Matsushima: We did a feature on the Mirror World in WIRED last year. Since the late 1990s, information from all over the world has been digitalized and connected through the Internet, and relationships between people around the world were digitalized and social networking sites were created in the following decade. In the same way, the Mirror World, which is said to be the third digital platform, will create a “digital twin” of the world where all physical objects in the world will be digitalized and shared. It was a feature looking ahead 10 years, but now, the lockdown has made people move online all at once, and creators from all over the world are exploring the unique possibilities of the Mirror World. We cannot think about places and architecture in the future without taking this Mirror World into account. For example, now that the workplace and the home are becoming the same place because of remote working, office buildings will need a function to encourage communication rather than the traditional functions of meetings and deskwork. But then, maybe a café or a pub would work fine. The CEO of an AR company in New York, whom I interviewed before, said that place will become a commodity. Conference rooms are now complete commodities, and one unique place turns into an infinite space that anyone can use, for example, like having a party in the 3D digital space of the Kinkaku-ji Golden Pavilion. I think interesting ideas will come out of this if the Mirror World is included in what will happen to architecture and cities as receivers in reality.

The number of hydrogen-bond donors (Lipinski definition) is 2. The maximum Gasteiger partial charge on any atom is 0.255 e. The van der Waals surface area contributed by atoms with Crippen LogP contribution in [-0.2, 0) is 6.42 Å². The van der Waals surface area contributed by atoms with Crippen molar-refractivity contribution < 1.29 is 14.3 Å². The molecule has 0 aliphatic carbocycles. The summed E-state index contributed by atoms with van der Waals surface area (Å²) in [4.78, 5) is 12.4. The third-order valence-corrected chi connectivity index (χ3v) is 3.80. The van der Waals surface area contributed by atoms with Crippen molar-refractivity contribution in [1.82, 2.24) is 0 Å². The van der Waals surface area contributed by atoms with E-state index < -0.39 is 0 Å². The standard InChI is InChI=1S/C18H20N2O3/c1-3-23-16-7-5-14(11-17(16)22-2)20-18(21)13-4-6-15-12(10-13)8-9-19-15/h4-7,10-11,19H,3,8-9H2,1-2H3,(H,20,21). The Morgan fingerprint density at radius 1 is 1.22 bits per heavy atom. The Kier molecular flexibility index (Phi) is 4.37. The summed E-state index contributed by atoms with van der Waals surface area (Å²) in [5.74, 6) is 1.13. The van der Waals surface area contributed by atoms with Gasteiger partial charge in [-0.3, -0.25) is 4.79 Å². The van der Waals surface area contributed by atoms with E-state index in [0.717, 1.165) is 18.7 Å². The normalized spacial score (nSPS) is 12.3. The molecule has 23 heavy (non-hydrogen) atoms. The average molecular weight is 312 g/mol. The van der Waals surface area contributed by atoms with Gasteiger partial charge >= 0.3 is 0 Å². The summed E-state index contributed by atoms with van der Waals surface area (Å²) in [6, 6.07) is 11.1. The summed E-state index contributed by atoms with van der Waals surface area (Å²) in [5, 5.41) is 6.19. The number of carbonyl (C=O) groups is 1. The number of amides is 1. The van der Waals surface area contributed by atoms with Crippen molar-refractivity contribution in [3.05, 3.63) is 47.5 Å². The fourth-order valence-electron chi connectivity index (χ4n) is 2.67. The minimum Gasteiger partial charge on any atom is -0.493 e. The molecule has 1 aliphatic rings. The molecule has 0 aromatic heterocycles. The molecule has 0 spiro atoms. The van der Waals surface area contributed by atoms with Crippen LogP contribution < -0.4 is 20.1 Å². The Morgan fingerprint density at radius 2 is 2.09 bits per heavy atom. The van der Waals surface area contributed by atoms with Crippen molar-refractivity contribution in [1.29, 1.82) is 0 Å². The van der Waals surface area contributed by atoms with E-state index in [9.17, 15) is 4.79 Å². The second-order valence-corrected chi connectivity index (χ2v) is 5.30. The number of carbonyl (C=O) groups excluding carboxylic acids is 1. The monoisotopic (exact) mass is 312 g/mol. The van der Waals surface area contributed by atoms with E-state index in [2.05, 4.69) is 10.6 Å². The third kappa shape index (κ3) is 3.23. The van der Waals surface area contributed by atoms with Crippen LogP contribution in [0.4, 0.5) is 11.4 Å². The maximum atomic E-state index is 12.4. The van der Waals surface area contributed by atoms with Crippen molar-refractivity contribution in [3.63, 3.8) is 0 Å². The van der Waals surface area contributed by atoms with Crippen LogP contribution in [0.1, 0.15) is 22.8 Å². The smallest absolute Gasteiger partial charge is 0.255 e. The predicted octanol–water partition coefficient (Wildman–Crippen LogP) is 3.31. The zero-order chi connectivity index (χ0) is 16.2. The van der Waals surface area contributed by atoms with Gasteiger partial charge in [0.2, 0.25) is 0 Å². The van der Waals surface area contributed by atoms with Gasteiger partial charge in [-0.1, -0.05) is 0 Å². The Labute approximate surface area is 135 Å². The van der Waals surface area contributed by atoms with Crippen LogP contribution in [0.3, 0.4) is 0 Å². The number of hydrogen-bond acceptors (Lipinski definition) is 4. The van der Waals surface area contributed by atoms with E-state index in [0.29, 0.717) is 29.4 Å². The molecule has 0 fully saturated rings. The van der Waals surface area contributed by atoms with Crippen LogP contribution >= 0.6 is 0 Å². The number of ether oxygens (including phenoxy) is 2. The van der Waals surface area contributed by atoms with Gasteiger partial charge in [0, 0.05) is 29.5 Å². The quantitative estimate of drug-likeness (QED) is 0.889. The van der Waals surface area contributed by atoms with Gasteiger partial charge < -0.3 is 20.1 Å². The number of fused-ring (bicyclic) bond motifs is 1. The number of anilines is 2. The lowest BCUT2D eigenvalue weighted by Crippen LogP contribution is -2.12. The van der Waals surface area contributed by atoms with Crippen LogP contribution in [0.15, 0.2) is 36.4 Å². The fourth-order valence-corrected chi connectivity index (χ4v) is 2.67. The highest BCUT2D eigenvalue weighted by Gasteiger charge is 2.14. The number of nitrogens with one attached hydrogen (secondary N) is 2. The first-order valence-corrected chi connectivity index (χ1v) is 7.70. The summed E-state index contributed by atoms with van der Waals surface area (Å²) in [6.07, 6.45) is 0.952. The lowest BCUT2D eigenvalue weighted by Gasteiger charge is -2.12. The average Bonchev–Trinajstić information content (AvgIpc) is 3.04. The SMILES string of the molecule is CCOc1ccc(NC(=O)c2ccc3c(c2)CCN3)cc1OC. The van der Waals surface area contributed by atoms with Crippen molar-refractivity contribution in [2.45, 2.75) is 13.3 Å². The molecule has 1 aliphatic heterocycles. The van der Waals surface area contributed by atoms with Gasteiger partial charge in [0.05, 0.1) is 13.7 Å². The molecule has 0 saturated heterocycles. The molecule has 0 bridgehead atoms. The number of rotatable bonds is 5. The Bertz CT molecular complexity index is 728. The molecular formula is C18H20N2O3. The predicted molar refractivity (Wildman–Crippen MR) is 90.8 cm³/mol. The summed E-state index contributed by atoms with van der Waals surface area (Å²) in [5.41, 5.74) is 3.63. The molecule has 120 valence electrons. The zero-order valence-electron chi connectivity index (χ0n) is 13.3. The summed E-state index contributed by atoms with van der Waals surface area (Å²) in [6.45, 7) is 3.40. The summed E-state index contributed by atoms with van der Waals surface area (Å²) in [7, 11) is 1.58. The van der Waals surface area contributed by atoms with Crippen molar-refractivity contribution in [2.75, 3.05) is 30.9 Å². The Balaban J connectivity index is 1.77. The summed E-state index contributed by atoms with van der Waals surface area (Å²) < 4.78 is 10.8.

Enomoto: As Mr. Matsushima said, developers feel a sense of urgency to show the value of real places in a society in which digitalization is advancing. I think potential for thought comes from the sincere proposals of young people about what kind of place they want to live or work in and how they want to live. I would like to be inspired by them by looking at a lot of them, quickly making a next move, and imagining the future of the city in this way.

Thinking in-depth about the future of the city